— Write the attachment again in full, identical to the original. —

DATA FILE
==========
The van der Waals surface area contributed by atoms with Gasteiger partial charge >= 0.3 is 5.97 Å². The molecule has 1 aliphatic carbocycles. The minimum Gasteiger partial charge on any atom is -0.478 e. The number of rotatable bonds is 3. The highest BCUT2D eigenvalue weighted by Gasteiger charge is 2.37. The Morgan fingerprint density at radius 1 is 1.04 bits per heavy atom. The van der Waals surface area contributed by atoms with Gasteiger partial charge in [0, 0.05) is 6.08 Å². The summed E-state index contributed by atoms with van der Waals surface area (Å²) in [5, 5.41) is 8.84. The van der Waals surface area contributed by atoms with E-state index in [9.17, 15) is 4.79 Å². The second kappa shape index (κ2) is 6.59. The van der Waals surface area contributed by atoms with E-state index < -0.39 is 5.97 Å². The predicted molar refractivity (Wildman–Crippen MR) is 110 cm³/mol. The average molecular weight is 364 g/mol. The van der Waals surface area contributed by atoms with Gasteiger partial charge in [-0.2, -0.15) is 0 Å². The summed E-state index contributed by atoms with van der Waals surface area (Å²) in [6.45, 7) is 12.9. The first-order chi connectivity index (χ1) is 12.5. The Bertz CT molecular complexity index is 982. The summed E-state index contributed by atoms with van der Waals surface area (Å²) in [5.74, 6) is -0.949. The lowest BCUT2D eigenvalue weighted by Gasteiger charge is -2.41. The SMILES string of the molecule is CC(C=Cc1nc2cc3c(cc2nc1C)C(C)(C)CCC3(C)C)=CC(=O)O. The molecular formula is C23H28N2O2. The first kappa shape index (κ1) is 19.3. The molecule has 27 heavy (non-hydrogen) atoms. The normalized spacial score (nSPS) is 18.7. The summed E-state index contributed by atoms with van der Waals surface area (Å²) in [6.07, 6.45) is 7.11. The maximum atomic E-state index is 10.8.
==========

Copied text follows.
The van der Waals surface area contributed by atoms with Gasteiger partial charge >= 0.3 is 5.97 Å². The molecule has 1 aliphatic carbocycles. The minimum Gasteiger partial charge on any atom is -0.478 e. The number of rotatable bonds is 3. The highest BCUT2D eigenvalue weighted by Gasteiger charge is 2.37. The Morgan fingerprint density at radius 1 is 1.04 bits per heavy atom. The van der Waals surface area contributed by atoms with Gasteiger partial charge in [0, 0.05) is 6.08 Å². The summed E-state index contributed by atoms with van der Waals surface area (Å²) in [5, 5.41) is 8.84. The van der Waals surface area contributed by atoms with E-state index in [9.17, 15) is 4.79 Å². The second kappa shape index (κ2) is 6.59. The van der Waals surface area contributed by atoms with E-state index < -0.39 is 5.97 Å². The predicted molar refractivity (Wildman–Crippen MR) is 110 cm³/mol. The average molecular weight is 364 g/mol. The van der Waals surface area contributed by atoms with Gasteiger partial charge in [-0.2, -0.15) is 0 Å². The summed E-state index contributed by atoms with van der Waals surface area (Å²) in [6.45, 7) is 12.9. The first-order chi connectivity index (χ1) is 12.5. The Bertz CT molecular complexity index is 982. The summed E-state index contributed by atoms with van der Waals surface area (Å²) in [5.74, 6) is -0.949. The lowest BCUT2D eigenvalue weighted by Gasteiger charge is -2.41. The SMILES string of the molecule is CC(C=Cc1nc2cc3c(cc2nc1C)C(C)(C)CCC3(C)C)=CC(=O)O. The molecular formula is C23H28N2O2. The first kappa shape index (κ1) is 19.3. The molecule has 27 heavy (non-hydrogen) atoms. The normalized spacial score (nSPS) is 18.7. The summed E-state index contributed by atoms with van der Waals surface area (Å²) in [6.07, 6.45) is 7.11. The maximum atomic E-state index is 10.8.